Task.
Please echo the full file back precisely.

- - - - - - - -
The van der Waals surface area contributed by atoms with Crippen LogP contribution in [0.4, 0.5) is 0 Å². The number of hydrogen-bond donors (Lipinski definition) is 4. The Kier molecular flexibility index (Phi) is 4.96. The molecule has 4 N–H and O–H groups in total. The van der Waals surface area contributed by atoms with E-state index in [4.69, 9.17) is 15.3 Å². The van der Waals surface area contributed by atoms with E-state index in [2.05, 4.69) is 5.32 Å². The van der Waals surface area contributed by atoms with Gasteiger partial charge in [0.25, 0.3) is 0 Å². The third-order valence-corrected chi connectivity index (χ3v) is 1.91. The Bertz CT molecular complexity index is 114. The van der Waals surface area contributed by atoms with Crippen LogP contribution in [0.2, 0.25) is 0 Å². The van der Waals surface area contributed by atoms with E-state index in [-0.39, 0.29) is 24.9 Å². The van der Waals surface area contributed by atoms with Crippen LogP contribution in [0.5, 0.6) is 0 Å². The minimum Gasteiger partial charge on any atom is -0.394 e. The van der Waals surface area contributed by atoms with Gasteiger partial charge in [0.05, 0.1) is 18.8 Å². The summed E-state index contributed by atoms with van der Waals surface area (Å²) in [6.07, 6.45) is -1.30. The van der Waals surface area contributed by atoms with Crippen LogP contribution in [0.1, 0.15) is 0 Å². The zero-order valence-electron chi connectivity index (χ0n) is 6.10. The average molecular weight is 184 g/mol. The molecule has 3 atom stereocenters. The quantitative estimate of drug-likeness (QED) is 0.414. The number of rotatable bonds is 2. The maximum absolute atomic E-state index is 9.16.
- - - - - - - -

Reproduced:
The van der Waals surface area contributed by atoms with Crippen LogP contribution in [0.4, 0.5) is 0 Å². The number of hydrogen-bond donors (Lipinski definition) is 4. The Kier molecular flexibility index (Phi) is 4.96. The molecule has 4 N–H and O–H groups in total. The van der Waals surface area contributed by atoms with E-state index in [4.69, 9.17) is 15.3 Å². The van der Waals surface area contributed by atoms with E-state index in [2.05, 4.69) is 5.32 Å². The van der Waals surface area contributed by atoms with Gasteiger partial charge in [0.25, 0.3) is 0 Å². The third-order valence-corrected chi connectivity index (χ3v) is 1.91. The Bertz CT molecular complexity index is 114. The van der Waals surface area contributed by atoms with Crippen LogP contribution in [0.2, 0.25) is 0 Å². The van der Waals surface area contributed by atoms with E-state index in [-0.39, 0.29) is 24.9 Å². The van der Waals surface area contributed by atoms with Crippen LogP contribution in [0.5, 0.6) is 0 Å². The minimum Gasteiger partial charge on any atom is -0.394 e. The van der Waals surface area contributed by atoms with Gasteiger partial charge in [0.05, 0.1) is 18.8 Å². The summed E-state index contributed by atoms with van der Waals surface area (Å²) in [6.07, 6.45) is -1.30. The van der Waals surface area contributed by atoms with Crippen LogP contribution in [0.1, 0.15) is 0 Å². The zero-order valence-electron chi connectivity index (χ0n) is 6.10. The average molecular weight is 184 g/mol. The molecule has 3 atom stereocenters. The quantitative estimate of drug-likeness (QED) is 0.414. The number of rotatable bonds is 2. The maximum absolute atomic E-state index is 9.16.